Elladan repeated his tale again, aware that Thranduil was listening intently. He finished, “I left them there, I had to, but Legolas is hurt, and Arwen’s trapped as well, and El is on his own in the forest, in this weather!” He took a deep breath, combating his near panic.
“Where?” Thranduil asked simply.
Elladan described the cave and their meandering route, then remembered the map and thrust it at Thranduil. “There’s something wrong, it’s not complete, because we couldn’t use it to find our way back. But it’s close.”
Thranduil examined the map, and a half smile lightened his grim expression. “It helps. I know where to send the warriors. Well done.”
“I think Elrohir and I came out somewhere on the south side of the hill. A tree had fallen, and the roots exposed the cave. I know the way, I can lead someone back that way, too.”
Thranduil nodded. “Yes. I know where the tree fell. I had not realised it revealed a cave. Elladan, would you lead the group that goes overground? We may need to go that way if we cannot get through the tunnels. Your father and I will use the map and try to locate the cave.” He turned to the assembled search parties. “Are you ready? Then go.”
As Thranduil headed one large group to search the sprawling tunnels, Elladan led a second party back through the doors, out into the bitterly cold night, and the swirling, billowing snow.
Legolas gradually became aware of a voice, speaking soothingly and gently, but it seemed to take too much concentration to make out the words. He slowly realised he had been hearing the voice for a long time. There was another sound too, a soft moan of pain. Someone was hurt. He tried to open his eyes, to see who it was, who else was there, but it was too great an effort. He gave up the struggle, and both voices faded into silence.
The first voice was back again, this time calling someone, saying a name. His name, he realised. He tried to reply, but was distracted by another cry of pain. Why did the one calling to him not leave him to sleep, and concentrate instead on whoever had been hurt?
The voice was clearer now, and he began to make out other words as well as his name. “Legolas? Legolas, please wake up. Can you hear me? It’s Arwen.” Someone was touching him, stroking his head, a soft hand brushing against his face. He turned his head slightly, and heard another soft cry, as wave after wave of pain washed over him.
Ai, Elbereth! It hurt. Everything hurt. He suddenly knew he was the one making the pitiful sounds, and bit his lip to prevent another moan. It felt as if there was a heavy weight across his chest, and every breath sent another sharp stab of pain through him. There was a throbbing ache across his forehead, and when he blinked, trying to focus his sight, he could not see properly. And his leg … he bit his lip harder, tasting the sudden salt of blood, and swallowed a cry of pain. Agony radiated from his leg, and he seemed to be pinned down by a crushing weight.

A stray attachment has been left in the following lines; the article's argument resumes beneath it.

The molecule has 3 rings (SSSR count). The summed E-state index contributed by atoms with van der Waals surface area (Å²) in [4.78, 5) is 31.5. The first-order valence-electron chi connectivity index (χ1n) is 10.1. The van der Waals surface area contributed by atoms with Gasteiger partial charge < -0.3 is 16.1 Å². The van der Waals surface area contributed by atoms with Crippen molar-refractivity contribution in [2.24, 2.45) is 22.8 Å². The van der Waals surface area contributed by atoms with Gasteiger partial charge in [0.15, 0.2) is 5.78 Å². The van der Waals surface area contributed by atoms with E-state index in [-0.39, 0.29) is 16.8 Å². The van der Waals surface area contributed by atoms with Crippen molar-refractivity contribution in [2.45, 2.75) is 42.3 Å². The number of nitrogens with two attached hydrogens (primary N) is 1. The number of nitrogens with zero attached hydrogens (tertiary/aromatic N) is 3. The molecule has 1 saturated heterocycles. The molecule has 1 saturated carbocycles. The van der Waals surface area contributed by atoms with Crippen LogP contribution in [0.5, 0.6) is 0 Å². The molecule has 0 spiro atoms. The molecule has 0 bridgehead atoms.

The voice continued to call him, still gentle and reassuring. “Legolas, please wake up!” There was a slight pause, then the voice changed, sounding full of anxiety, louder now. “It’s no good, El, he can’t hear me. I keep thinking he’s waking up, but he still doesn’t answer.”
There was something familiar about the voice. He had heard it before. Arwen. It was Arwen. He tried to speak through the agonising pain, and attempted to respond.
“Arwen?” He heard nothing but a harsh croak, so swallowed and tried again. “Arwen?” His voice was just a faint whisper, but it was enough.
“Legolas? Oh, thank the Valar!” Arwen’s voice was gentle again, and full of relief. “Keep still. Don’t try to move.”
That was easier said than done. He could not help shifting slightly, in an attempt to ease the discomfort, and turned towards her voice. The small movement brought a fresh wave of pain, and he was unable to prevent a slight cry.
“I said don’t try to move!” Now she sounded cross with him, but why?
“Why not?” Only two words, and he had to stop to catch his breath. He tried again. “What happened?” He blinked, and succeeded in partially opening his eyes, but the lashes were stuck together. “I can’t see you.”
He heard a faint slosh and gurgle of water, then a wet cloth was wiped gently over his eyes and face. “Don’t worry, it’s just a little blood. Is that better?”
Legolas blinked again, gradually focusing on Arwen’s face. Flickering light from a torch washed over her, casting odd shadows. Outside the circle of light, he could see nothing. He frowned, trying to work out where they were. “What happened?” he asked again.
She began to explain. “The cave collapsed. Some of the rocks hit you. Do you remember?”
Of course. He recalled looking up at Elrohir as he clung desperately to the wall, and seeing the whole side of the cave falling, falling towards him … Elrohir.